Hyundai is apparently using a modified Veloster TCR in the development of its hybrid N division halo model, set for launch next year as the tip of manufacturer’s electrification spear. While the firm has remained tight-lipped on details, sightings of a road-legal test car with a part-blanked-off grille and smaller exhaust backs suggestion that N division’s engineers are using a TCR chassis as a powertrain mule, which is being developed with Rimac alongside a fully electric ETCR model.
Rimac’s involvement comes following Hyundai’s £70 million investment into the Croatian performance EV specialist, which will pass on technical knowledge and hardware and help the Hyundai/Kia produce two electrified cars next year. The first is predicted to be a performance model developed from the Veloster-based RM16 concept. Rimac’s hardware will also be used in Hyundai’s ETCR car, which is also to be based on the Veloster platform and could inspire a following fully electric model.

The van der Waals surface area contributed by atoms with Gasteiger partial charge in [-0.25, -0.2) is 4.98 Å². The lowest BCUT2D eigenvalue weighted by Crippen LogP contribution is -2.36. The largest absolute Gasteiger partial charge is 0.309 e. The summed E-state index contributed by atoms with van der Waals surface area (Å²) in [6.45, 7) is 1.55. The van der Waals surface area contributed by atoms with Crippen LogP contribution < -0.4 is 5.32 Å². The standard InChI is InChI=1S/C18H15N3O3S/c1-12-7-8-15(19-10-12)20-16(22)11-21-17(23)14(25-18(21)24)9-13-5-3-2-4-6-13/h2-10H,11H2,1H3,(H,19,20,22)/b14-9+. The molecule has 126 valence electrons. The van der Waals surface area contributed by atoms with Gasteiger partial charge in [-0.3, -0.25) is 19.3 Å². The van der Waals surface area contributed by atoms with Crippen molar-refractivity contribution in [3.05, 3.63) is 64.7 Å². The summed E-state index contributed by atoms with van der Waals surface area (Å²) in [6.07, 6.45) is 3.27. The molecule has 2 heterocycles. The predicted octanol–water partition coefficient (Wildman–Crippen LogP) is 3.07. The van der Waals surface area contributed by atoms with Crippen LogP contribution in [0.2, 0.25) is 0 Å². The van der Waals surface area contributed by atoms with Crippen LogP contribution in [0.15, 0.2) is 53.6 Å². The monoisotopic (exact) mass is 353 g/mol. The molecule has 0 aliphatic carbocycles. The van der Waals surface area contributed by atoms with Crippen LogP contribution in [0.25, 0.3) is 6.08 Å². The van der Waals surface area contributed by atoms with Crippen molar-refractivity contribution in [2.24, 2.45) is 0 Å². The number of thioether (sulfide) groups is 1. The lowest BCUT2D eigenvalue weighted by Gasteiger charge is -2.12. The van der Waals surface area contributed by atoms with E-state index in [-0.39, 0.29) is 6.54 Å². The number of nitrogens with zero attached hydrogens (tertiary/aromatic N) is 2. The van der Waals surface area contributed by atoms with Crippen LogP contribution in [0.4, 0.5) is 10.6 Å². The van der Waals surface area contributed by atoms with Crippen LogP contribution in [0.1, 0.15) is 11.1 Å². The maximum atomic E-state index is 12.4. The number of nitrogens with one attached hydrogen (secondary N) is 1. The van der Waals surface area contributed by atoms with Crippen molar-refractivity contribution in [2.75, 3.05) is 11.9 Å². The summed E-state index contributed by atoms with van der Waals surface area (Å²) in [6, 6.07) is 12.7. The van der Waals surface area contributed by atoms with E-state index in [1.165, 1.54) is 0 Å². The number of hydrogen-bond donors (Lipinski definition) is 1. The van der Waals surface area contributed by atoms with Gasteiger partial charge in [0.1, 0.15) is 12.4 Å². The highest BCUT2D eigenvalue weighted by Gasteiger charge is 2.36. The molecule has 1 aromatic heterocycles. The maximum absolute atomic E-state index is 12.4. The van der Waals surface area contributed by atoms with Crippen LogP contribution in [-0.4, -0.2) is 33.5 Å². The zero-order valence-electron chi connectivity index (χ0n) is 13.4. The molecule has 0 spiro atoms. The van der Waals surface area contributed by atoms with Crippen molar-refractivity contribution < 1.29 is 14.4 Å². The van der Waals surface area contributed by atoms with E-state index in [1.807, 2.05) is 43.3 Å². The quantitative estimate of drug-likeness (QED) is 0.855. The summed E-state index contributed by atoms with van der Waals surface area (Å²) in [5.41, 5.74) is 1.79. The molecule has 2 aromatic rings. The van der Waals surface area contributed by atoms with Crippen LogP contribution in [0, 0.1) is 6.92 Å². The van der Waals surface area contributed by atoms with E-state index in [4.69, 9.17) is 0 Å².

The latter may be several years away, but the hybrid halo is set for arrival in 2020 following comments from Albert Biermann, the company’s head of R&D. With such a short development window left, it seems likely that the car will use a boosted, mid-mounted version of Hyundai’s existing 2.0-litre T-GDI engine - much like the 300hp RM16 concept - coupled to a hybrid powertrain that drives the front wheels. With such a setup it wouldn’t be difficult to imagine a 450hp+ total output, supplied to the ground via all-wheel drive and enabling a near 50/50 weight distribution thanks to the split locations of the combustion and electric hardware.
Potentially then it’s all building up to something rather exciting – and we’ve only three weeks till Hyundai’s ETCR car is revealed at the Frankfurt motor show, by which time we should know the true identity of this test car. If the Frankfurt car comes without that exhaust – as we think it will – don’t expect the speculation regarding Hyundai’s new halo hybrid to die down anytime soon.